• Ungullible

    It appears that most whole body donations are only accepted in state due to high transportation costs for out-of-state donations.  Here’s a link for a list of medical schools that accept donations, by state. http://www.med.ufl.edu/anatbd/usprograms.html

    Like many here, my preferences in order are to be an organ donor if possible, a whole body donor if organ donation isn’t viable, and a body farm (decomposition) donor last.  It’s in my will, but now I know how to pre-register and make sure it happens.  Thanks Hitch!

  • Rich Wilson

    Neil deGrasse Tyson had a great response to this.  
    http://www.youtube.com/watch?v=afGkv0IT4dU (although the context probably affected his answer, I’m sure he’d be for organ/body donation too).

    Both of my maternal grandparents willed their bodies to UCLA medical school but they were deemed unacceptable due to age/condition/previous surgery, so they were both cremated. 

  • Father’s long told me his wishes to have his body donated to medical research, but he hasn’t filed out the paperwork yet. I have a similar last wish and I better get on it, as nobody knows when they’re going to die.

  • Maggie Rum

    Shortly after I was diagnosed with a rare cancer at 17, my mom and I had a lighthearted but morbid conversation about what she would do if I passed, however unlikely it was. We hadn’t discussed it before, but I’m very happy the first thing she said was “donate organs that the cancer hasn’t fucked up, then donate your body to doctors studying histiocytosis so another mom wouldn’t have to do the same.” I burst into tears, but I was very happy she knew what I wanted.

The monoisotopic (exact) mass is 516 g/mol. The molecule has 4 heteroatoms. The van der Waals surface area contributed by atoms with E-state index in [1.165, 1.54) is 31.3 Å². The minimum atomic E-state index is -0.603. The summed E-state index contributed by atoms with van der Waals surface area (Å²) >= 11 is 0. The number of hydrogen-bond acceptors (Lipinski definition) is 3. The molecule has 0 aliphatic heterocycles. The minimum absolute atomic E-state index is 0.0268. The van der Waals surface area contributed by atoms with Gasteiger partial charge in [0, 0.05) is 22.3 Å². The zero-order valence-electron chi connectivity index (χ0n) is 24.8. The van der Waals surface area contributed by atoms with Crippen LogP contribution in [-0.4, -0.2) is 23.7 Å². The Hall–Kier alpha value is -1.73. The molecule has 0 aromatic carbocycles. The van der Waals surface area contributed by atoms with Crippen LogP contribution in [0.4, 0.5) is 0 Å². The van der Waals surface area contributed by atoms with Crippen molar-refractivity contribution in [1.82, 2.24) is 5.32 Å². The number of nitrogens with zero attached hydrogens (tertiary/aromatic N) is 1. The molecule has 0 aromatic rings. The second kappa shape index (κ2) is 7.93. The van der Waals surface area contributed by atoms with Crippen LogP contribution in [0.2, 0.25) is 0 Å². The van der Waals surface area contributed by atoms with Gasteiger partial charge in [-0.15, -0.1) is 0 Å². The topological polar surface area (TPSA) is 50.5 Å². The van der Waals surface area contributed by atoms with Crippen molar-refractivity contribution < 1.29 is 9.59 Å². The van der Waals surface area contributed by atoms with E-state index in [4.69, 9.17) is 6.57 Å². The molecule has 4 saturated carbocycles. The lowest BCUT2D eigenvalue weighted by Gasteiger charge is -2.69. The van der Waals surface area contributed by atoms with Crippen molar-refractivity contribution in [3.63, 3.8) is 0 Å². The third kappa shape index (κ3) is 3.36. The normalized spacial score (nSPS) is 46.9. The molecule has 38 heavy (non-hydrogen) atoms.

Luckily I’m 21 and a year in remission, so hopefully when I do donate my body, it won’t be only for histio research.

  • Kfk

    re donating your organs: most people don’t qualify. Your organs can be transplanted only if they are not affected by illness or age (the ideal donor is a young non smoking teetotaller having a car accident just in front ot the hospital). 
    Your body is interesting for medical research if you have a special illness, and it can be used for medical training, but the avarage old person’s dead body is not very interesting for medical research. Also, after researchers have dissected it, you still have to dispose of it…

  • MariaO